Authors & Speakers

Woven Mulberries, Abandoned Oaks, and Gilded Larches: Exploring the Tree in the History of Art

Join Benjamin Tilghman, assistant professor of art and art history at Washington College, for this lecture series that considers some instances where artists have made trees the primary subject of their artworks. The series aims toward developing a deeper understanding of the relationships among humans, trees, and the environment as a whole. These stand-alone lectures can be enjoyed individually or in a series. Fee: $15 members/$20 non-members per program.

Sunday, October 13, 1–2:30 p.m.
This week's program will focus on the Renaissance artists Albrecht Dürer, Albrecht Altdorfer, and Leonardo da Vinci. While all three helped to revolutionize artistic depictions of the natural world, their approaches are different in ways that highlight diverging ideas about nature in the sixteenth century.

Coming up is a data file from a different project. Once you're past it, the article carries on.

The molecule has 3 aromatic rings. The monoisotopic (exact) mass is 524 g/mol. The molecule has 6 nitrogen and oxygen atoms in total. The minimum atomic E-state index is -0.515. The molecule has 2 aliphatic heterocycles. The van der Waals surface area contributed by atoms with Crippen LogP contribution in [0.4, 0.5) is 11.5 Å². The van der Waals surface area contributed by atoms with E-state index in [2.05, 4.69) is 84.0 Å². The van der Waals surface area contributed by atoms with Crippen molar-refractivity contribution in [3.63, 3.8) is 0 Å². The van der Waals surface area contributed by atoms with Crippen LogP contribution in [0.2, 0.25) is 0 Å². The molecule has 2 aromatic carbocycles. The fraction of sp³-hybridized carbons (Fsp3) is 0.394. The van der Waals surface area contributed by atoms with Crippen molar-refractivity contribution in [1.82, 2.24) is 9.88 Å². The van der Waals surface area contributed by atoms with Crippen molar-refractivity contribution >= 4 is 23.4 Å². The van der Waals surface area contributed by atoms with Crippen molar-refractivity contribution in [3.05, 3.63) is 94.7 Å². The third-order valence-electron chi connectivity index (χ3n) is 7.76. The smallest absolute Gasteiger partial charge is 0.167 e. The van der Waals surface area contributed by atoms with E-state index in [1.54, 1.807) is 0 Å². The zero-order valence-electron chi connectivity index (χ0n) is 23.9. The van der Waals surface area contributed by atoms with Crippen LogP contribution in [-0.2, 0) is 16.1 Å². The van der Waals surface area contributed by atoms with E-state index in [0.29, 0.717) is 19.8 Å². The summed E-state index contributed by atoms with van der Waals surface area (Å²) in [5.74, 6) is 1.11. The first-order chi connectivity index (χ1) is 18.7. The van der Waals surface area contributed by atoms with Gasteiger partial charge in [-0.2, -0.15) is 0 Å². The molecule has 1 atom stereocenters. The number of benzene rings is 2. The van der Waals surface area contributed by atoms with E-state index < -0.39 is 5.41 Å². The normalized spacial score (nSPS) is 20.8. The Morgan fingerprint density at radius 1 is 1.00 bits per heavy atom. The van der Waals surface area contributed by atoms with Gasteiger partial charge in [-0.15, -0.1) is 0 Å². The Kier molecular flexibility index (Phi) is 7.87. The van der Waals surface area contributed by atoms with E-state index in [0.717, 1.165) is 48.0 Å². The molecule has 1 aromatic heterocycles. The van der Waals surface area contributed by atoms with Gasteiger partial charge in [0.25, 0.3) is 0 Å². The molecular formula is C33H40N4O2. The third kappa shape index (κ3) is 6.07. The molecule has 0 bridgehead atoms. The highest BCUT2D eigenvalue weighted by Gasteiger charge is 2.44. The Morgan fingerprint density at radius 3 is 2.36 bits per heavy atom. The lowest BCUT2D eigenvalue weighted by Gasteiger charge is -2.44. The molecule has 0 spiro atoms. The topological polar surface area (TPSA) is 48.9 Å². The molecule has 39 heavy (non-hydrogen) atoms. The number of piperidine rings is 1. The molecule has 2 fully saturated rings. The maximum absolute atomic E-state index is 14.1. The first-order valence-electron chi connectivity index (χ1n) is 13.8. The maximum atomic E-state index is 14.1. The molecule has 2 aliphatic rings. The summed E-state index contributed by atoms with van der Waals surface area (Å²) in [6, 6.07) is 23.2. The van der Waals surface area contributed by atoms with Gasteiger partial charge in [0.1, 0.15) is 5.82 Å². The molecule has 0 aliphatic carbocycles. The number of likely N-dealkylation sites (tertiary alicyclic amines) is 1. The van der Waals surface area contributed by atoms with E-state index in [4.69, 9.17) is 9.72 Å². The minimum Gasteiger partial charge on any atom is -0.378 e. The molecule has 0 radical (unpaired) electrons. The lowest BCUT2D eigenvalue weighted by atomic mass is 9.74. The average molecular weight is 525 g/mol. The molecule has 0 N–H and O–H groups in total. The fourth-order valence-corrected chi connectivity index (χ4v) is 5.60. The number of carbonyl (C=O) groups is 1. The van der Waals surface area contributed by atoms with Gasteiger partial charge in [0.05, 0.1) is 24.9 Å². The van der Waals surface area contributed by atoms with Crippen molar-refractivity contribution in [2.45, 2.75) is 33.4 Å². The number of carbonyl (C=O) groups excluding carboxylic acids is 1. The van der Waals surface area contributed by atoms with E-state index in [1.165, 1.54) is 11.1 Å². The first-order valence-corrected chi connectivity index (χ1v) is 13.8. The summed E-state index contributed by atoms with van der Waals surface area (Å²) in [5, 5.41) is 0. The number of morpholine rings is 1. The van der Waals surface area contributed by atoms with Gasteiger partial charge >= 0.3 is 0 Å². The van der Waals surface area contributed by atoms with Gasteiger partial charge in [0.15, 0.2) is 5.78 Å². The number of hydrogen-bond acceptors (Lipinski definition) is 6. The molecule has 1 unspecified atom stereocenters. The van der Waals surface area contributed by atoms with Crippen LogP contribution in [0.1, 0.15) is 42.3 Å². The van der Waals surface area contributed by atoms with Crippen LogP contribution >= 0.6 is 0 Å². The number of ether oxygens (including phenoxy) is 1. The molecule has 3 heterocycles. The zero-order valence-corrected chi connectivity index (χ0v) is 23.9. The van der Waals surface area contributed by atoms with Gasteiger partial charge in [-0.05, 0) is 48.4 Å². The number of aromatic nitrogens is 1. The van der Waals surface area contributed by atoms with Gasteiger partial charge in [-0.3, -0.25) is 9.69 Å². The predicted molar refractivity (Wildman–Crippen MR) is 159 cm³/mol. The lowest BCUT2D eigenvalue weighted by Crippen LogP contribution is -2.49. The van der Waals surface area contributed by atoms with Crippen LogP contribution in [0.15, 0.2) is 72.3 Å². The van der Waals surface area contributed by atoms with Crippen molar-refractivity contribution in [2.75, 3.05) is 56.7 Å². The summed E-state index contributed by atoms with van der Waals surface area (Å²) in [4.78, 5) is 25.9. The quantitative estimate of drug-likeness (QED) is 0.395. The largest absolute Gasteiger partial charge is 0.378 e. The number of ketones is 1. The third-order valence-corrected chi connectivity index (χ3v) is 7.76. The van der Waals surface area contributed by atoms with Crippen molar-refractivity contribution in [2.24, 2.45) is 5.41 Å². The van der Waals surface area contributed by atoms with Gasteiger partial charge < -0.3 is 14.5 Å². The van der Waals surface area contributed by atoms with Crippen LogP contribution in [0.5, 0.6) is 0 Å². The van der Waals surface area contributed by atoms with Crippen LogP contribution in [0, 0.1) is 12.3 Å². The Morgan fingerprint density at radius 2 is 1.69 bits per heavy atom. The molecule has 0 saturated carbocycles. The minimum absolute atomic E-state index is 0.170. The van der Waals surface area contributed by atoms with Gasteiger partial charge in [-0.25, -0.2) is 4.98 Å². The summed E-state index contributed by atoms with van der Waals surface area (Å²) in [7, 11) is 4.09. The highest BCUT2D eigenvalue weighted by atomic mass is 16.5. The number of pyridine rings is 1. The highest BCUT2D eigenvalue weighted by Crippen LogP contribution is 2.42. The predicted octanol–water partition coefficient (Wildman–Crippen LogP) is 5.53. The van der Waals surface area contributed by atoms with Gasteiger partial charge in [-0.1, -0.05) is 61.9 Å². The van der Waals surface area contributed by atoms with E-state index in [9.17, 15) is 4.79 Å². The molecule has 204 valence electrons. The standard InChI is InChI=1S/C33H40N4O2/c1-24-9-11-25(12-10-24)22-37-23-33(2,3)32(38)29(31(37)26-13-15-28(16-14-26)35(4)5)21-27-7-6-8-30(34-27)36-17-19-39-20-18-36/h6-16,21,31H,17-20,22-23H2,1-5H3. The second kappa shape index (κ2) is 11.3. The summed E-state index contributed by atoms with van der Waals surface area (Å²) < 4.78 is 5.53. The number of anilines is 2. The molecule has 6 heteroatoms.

Romantic era
Sunday, October 20, 1–2:30 p.m.

This week will highlight artists from the Romantic era, such as Caspar David Friedrich and John Constable, and explore how trees played a role in their attempts to bring together the sublime power of the natural world with changing ideas about the environment and national identity.

Contemporary era
Sunday, October 27, 1–2:30 p.m.

In this final lecture, we will explore how contemporary artists, including Ai Wei Wei, Andy Goldsworthy, and Giuseppe Penone, have used trees to highlight the fraught but meaningful relationship between humanity and the environment.